If we are to genuinely empower or liberate patients, we must also recognise the diversity that exists in the population. Apart from the difference between mothers, there are the differences in culture, class, education and income. Much of the demand for empowerment and even patient choices has been driven by the white, educated middle class. This is fine and has generally been the case over many years with the middle class driving a good deal of social, economic and political change that has benefited people of all classes. However, that does not make it entirely altruistic. Ask any parent whose child did not get into their school of choice because the sharp elbowed middle class parents worked the system better than they did.

There is evidence that the people demanding empowerment through technology do so because its use enables them to spend less time in doctors’ consulting rooms and more time at work. If you are retired or unemployed, this may not be such an important consideration and having a human interaction and conversation may be more helpful. Patients that use the internet to obtain information and make informed choices about treatment, which hospitals to attend and how to manage a health disorder are more likely to be white, educated to degree level and in a professional occupation.

Finally, if we are going to empower patients we must also empower health professionals. One reason why the nurse may not do face time is because she or he may have little or no professional or even personal experience of using the technologies involved. When we piloted information prescriptions in NHS trusts we found a wide variety of equipment much of it ancient and often unavailable to nurses when they needed access to it. We also found many of them were unfamiliar with simple actions such as use of passwords and log on procedures. This was compounded by the almost hysterical risk aversion in parts of the NHS that prevents staff using the internet fully and even communicating with patients and partner organisations by email.

So by all means let’s use technology but let’s also use it intelligently. There is a risk of creating greater inequality by thoughtless use of new technology. Much as there are people that are financially poor there are people that are technologically poor (and one often accounts for the other) and many of the people will be patients with long-term multiple conditions for whom increasingly sophisticated use of technology may not be the answer.

George Margelis

Position
Physician,
Organisation
Australia
Comment date
04 April 2013
Great discussion Roy.
However it is important to remember that the patients with greatest need are often those with the least resources or least desire to change. As a result just making access easier does not necessarily lead to greater uptake and successful implementation.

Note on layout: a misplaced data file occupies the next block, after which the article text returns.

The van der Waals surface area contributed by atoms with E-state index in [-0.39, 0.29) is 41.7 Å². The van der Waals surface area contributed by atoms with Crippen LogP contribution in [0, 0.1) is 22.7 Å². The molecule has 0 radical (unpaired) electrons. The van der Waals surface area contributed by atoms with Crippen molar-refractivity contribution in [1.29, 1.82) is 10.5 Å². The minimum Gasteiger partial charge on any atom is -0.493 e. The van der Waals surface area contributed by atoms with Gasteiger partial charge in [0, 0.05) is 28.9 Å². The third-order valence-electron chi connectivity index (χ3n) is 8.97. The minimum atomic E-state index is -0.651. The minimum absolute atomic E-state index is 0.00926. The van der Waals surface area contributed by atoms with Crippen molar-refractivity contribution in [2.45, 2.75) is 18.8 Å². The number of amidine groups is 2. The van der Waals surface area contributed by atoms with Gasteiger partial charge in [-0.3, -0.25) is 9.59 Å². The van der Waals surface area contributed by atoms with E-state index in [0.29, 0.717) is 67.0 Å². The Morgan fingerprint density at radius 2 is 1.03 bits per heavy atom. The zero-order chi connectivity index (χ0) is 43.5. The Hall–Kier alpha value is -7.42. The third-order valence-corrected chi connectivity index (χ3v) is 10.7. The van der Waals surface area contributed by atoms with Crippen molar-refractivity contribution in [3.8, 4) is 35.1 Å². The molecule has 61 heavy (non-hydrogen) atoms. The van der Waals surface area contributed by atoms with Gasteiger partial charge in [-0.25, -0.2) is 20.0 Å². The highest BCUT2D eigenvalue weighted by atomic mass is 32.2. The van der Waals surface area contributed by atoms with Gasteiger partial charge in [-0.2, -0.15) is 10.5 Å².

The other challenge is to ensure that there are clinical models available via the technology that can deliver health outcomes. The analogy with banking remains flawed, because banks have limited delivery models. The take money in and give money out. That can be easily automated and pushed on to the consumer. Healthcare is much more complex, so if you want to push it out to the patient you need to firstly provide them with sufficiently functional tools, and secondly ensure they have the health literacy to deliver safe high quality care. We spend a lot of time and money training clinicians to do that, we need to ensure we have a model for educating the relevant patients to also be able to provide that for themselves. If we don't then we are being negligent by replacing high quality safe care for low cost unsafe care.
Patient empowerment and engagement is a great goal, but let's not underestimate the work involved in delivering it. Its not just make the gadgets available and they will do it. It requires clinical governance, evidence based clinical models and investment in education. That should deliver the outcomes we want., but won’t be a cheap and quick solution.

Harry Longman

Position
Chief Executive,
Organisation
Patient Access
Comment date
01 April 2013
Comments are full of enthusiasm for new technology, and so am I. But I'm also concerned that while making healthcare easier and lower cost to access for many, we don't raise barriers for some who do not have or can't use the technology. Often these are the most needy. So... needs before nerds, if you please.